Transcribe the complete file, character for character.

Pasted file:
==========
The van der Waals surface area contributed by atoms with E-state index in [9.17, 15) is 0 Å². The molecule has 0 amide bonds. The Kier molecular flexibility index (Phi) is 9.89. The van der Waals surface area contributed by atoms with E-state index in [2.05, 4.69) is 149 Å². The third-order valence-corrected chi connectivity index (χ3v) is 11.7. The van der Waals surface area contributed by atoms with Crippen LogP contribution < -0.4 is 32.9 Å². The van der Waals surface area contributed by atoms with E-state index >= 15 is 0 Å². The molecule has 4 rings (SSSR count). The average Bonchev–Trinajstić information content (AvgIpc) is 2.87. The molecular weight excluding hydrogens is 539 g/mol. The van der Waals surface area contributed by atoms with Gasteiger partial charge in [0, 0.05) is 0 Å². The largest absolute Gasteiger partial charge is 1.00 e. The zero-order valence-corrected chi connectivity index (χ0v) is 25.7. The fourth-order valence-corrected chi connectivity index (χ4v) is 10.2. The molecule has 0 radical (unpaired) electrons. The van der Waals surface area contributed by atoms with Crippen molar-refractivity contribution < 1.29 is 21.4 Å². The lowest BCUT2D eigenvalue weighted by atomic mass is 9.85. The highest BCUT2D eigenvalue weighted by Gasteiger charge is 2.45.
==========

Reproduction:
The van der Waals surface area contributed by atoms with E-state index in [9.17, 15) is 0 Å². The molecule has 0 amide bonds. The Kier molecular flexibility index (Phi) is 9.89. The van der Waals surface area contributed by atoms with E-state index in [2.05, 4.69) is 149 Å². The third-order valence-corrected chi connectivity index (χ3v) is 11.7. The van der Waals surface area contributed by atoms with Crippen LogP contribution < -0.4 is 32.9 Å². The van der Waals surface area contributed by atoms with E-state index >= 15 is 0 Å². The molecule has 4 rings (SSSR count). The average Bonchev–Trinajstić information content (AvgIpc) is 2.87. The molecular weight excluding hydrogens is 539 g/mol. The van der Waals surface area contributed by atoms with Gasteiger partial charge in [0, 0.05) is 0 Å². The largest absolute Gasteiger partial charge is 1.00 e. The zero-order valence-corrected chi connectivity index (χ0v) is 25.7. The fourth-order valence-corrected chi connectivity index (χ4v) is 10.2. The molecule has 0 radical (unpaired) electrons. The van der Waals surface area contributed by atoms with Crippen molar-refractivity contribution < 1.29 is 21.4 Å². The lowest BCUT2D eigenvalue weighted by atomic mass is 9.85. The highest BCUT2D eigenvalue weighted by Gasteiger charge is 2.45.